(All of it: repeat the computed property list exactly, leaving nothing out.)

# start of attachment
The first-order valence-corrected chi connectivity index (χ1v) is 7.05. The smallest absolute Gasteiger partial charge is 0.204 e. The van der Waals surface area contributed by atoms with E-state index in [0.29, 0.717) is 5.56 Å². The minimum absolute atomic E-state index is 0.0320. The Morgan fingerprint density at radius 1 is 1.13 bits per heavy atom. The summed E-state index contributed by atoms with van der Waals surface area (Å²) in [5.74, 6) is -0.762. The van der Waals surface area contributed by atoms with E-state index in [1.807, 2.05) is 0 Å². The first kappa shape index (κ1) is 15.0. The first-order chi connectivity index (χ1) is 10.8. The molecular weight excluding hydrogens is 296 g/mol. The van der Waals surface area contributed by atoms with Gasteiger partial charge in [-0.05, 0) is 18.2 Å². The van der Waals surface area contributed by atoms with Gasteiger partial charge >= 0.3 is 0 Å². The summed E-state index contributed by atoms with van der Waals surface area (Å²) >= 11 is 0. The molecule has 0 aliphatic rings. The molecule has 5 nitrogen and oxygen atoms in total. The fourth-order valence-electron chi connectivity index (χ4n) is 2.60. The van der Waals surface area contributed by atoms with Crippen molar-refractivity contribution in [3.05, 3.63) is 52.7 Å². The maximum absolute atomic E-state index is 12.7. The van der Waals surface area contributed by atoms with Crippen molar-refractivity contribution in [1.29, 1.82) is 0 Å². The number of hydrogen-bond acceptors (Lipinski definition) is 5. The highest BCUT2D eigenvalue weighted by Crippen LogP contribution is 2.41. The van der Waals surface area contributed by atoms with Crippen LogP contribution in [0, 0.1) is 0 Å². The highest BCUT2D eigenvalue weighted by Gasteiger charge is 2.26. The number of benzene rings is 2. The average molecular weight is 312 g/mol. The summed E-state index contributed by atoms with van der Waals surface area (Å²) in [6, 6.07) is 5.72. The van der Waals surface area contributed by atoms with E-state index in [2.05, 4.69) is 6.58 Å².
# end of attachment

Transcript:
The first-order valence-corrected chi connectivity index (χ1v) is 7.05. The smallest absolute Gasteiger partial charge is 0.204 e. The van der Waals surface area contributed by atoms with E-state index in [0.29, 0.717) is 5.56 Å². The minimum absolute atomic E-state index is 0.0320. The Morgan fingerprint density at radius 1 is 1.13 bits per heavy atom. The summed E-state index contributed by atoms with van der Waals surface area (Å²) in [5.74, 6) is -0.762. The van der Waals surface area contributed by atoms with E-state index in [1.807, 2.05) is 0 Å². The first kappa shape index (κ1) is 15.0. The first-order chi connectivity index (χ1) is 10.8. The molecular weight excluding hydrogens is 296 g/mol. The van der Waals surface area contributed by atoms with Gasteiger partial charge in [-0.05, 0) is 18.2 Å². The van der Waals surface area contributed by atoms with Gasteiger partial charge >= 0.3 is 0 Å². The summed E-state index contributed by atoms with van der Waals surface area (Å²) >= 11 is 0. The molecule has 0 aliphatic rings. The molecule has 5 nitrogen and oxygen atoms in total. The fourth-order valence-electron chi connectivity index (χ4n) is 2.60. The van der Waals surface area contributed by atoms with Crippen molar-refractivity contribution in [3.05, 3.63) is 52.7 Å². The maximum absolute atomic E-state index is 12.7. The van der Waals surface area contributed by atoms with Crippen molar-refractivity contribution in [1.29, 1.82) is 0 Å². The number of hydrogen-bond acceptors (Lipinski definition) is 5. The highest BCUT2D eigenvalue weighted by Crippen LogP contribution is 2.41. The van der Waals surface area contributed by atoms with Crippen LogP contribution in [0, 0.1) is 0 Å². The highest BCUT2D eigenvalue weighted by Gasteiger charge is 2.26. The number of benzene rings is 2. The average molecular weight is 312 g/mol. The summed E-state index contributed by atoms with van der Waals surface area (Å²) in [6, 6.07) is 5.72. The van der Waals surface area contributed by atoms with E-state index in [2.05, 4.69) is 6.58 Å².